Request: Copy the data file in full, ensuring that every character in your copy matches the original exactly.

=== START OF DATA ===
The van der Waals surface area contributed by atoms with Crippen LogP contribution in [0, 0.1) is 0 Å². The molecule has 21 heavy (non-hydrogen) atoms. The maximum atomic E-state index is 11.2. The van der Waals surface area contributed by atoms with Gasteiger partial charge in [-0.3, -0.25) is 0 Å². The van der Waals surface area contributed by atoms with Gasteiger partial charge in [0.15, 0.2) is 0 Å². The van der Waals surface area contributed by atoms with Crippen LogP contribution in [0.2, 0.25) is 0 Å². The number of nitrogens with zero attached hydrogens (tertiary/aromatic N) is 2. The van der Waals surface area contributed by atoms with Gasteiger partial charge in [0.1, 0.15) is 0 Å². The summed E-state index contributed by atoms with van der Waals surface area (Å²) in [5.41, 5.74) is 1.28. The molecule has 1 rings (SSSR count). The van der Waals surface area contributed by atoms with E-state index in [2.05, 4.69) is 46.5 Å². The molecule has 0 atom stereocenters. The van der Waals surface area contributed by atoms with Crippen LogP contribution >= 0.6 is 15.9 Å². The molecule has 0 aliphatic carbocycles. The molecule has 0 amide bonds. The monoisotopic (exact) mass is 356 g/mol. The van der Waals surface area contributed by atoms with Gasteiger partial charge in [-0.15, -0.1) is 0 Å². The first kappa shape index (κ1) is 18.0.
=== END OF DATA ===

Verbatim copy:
The van der Waals surface area contributed by atoms with Crippen LogP contribution in [0, 0.1) is 0 Å². The molecule has 21 heavy (non-hydrogen) atoms. The maximum atomic E-state index is 11.2. The van der Waals surface area contributed by atoms with Gasteiger partial charge in [-0.3, -0.25) is 0 Å². The van der Waals surface area contributed by atoms with Gasteiger partial charge in [0.15, 0.2) is 0 Å². The van der Waals surface area contributed by atoms with Crippen LogP contribution in [0.2, 0.25) is 0 Å². The number of nitrogens with zero attached hydrogens (tertiary/aromatic N) is 2. The van der Waals surface area contributed by atoms with Gasteiger partial charge in [0.1, 0.15) is 0 Å². The summed E-state index contributed by atoms with van der Waals surface area (Å²) in [5.41, 5.74) is 1.28. The molecule has 1 rings (SSSR count). The van der Waals surface area contributed by atoms with E-state index in [2.05, 4.69) is 46.5 Å². The molecule has 0 atom stereocenters. The van der Waals surface area contributed by atoms with Crippen LogP contribution >= 0.6 is 15.9 Å². The molecule has 0 aliphatic carbocycles. The molecule has 0 amide bonds. The monoisotopic (exact) mass is 356 g/mol. The van der Waals surface area contributed by atoms with Gasteiger partial charge in [-0.15, -0.1) is 0 Å². The first kappa shape index (κ1) is 18.0.